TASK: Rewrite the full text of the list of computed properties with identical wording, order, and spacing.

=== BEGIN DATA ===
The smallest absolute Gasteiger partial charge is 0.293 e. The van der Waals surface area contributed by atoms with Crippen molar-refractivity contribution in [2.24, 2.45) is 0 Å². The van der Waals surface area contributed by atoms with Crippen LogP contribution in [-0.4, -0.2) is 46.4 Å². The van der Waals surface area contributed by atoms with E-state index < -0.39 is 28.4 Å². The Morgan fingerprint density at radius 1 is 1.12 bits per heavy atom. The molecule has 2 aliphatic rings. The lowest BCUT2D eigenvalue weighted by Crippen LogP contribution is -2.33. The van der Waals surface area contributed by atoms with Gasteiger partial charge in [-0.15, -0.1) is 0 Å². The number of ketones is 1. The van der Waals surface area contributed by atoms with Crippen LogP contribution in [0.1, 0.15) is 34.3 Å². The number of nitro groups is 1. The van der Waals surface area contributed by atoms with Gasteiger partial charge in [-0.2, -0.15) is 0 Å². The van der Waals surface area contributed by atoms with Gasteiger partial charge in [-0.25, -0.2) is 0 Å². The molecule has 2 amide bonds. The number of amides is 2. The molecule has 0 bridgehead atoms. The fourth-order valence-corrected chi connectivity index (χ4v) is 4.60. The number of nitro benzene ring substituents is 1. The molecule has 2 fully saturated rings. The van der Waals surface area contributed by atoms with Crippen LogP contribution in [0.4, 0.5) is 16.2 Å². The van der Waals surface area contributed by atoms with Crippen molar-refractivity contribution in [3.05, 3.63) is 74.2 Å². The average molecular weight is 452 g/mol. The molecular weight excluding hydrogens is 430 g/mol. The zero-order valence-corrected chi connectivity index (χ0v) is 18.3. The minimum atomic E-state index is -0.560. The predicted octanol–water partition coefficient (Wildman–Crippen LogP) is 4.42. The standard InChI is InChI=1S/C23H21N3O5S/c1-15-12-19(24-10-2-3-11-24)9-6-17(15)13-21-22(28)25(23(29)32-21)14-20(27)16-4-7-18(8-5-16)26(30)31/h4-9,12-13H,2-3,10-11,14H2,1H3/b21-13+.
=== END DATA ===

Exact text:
The smallest absolute Gasteiger partial charge is 0.293 e. The van der Waals surface area contributed by atoms with Crippen molar-refractivity contribution in [2.24, 2.45) is 0 Å². The van der Waals surface area contributed by atoms with Crippen LogP contribution in [-0.4, -0.2) is 46.4 Å². The van der Waals surface area contributed by atoms with E-state index < -0.39 is 28.4 Å². The Morgan fingerprint density at radius 1 is 1.12 bits per heavy atom. The molecule has 2 aliphatic rings. The lowest BCUT2D eigenvalue weighted by Crippen LogP contribution is -2.33. The van der Waals surface area contributed by atoms with Gasteiger partial charge in [-0.15, -0.1) is 0 Å². The number of ketones is 1. The van der Waals surface area contributed by atoms with Crippen LogP contribution in [0.1, 0.15) is 34.3 Å². The number of nitro groups is 1. The van der Waals surface area contributed by atoms with Gasteiger partial charge in [-0.2, -0.15) is 0 Å². The van der Waals surface area contributed by atoms with Gasteiger partial charge in [-0.25, -0.2) is 0 Å². The molecule has 2 amide bonds. The number of amides is 2. The molecule has 0 bridgehead atoms. The fourth-order valence-corrected chi connectivity index (χ4v) is 4.60. The number of nitro benzene ring substituents is 1. The molecule has 2 fully saturated rings. The van der Waals surface area contributed by atoms with Crippen LogP contribution in [0.4, 0.5) is 16.2 Å². The van der Waals surface area contributed by atoms with Crippen molar-refractivity contribution in [3.05, 3.63) is 74.2 Å². The average molecular weight is 452 g/mol. The molecular weight excluding hydrogens is 430 g/mol. The zero-order valence-corrected chi connectivity index (χ0v) is 18.3. The minimum atomic E-state index is -0.560. The predicted octanol–water partition coefficient (Wildman–Crippen LogP) is 4.42. The standard InChI is InChI=1S/C23H21N3O5S/c1-15-12-19(24-10-2-3-11-24)9-6-17(15)13-21-22(28)25(23(29)32-21)14-20(27)16-4-7-18(8-5-16)26(30)31/h4-9,12-13H,2-3,10-11,14H2,1H3/b21-13+.